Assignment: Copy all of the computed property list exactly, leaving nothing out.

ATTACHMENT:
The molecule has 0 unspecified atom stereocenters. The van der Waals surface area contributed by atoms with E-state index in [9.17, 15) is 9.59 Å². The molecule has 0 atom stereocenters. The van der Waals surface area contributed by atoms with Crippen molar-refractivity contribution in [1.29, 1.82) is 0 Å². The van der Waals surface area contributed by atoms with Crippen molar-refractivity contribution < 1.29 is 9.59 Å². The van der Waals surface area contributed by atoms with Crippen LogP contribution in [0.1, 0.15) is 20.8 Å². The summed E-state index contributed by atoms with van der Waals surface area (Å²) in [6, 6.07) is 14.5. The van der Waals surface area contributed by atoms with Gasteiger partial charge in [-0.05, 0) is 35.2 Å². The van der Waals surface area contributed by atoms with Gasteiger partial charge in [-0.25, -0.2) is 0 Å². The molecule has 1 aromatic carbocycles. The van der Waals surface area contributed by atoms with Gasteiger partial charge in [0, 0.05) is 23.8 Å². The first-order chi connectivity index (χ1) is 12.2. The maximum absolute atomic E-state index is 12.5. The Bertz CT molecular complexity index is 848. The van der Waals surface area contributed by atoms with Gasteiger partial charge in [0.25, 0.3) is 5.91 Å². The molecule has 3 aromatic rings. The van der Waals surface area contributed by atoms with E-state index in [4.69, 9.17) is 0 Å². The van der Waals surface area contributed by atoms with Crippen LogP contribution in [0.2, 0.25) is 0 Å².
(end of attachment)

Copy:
The molecule has 0 unspecified atom stereocenters. The van der Waals surface area contributed by atoms with E-state index in [9.17, 15) is 9.59 Å². The molecule has 0 atom stereocenters. The van der Waals surface area contributed by atoms with Crippen molar-refractivity contribution in [1.29, 1.82) is 0 Å². The van der Waals surface area contributed by atoms with Crippen molar-refractivity contribution < 1.29 is 9.59 Å². The van der Waals surface area contributed by atoms with Crippen LogP contribution in [0.1, 0.15) is 20.8 Å². The summed E-state index contributed by atoms with van der Waals surface area (Å²) in [6, 6.07) is 14.5. The van der Waals surface area contributed by atoms with Gasteiger partial charge in [-0.05, 0) is 35.2 Å². The van der Waals surface area contributed by atoms with Gasteiger partial charge in [-0.25, -0.2) is 0 Å². The molecule has 1 aromatic carbocycles. The van der Waals surface area contributed by atoms with Gasteiger partial charge in [0, 0.05) is 23.8 Å². The first-order chi connectivity index (χ1) is 12.2. The maximum absolute atomic E-state index is 12.5. The Bertz CT molecular complexity index is 848. The van der Waals surface area contributed by atoms with Gasteiger partial charge in [0.25, 0.3) is 5.91 Å². The molecule has 3 aromatic rings. The van der Waals surface area contributed by atoms with E-state index in [4.69, 9.17) is 0 Å². The van der Waals surface area contributed by atoms with Crippen LogP contribution in [0.2, 0.25) is 0 Å².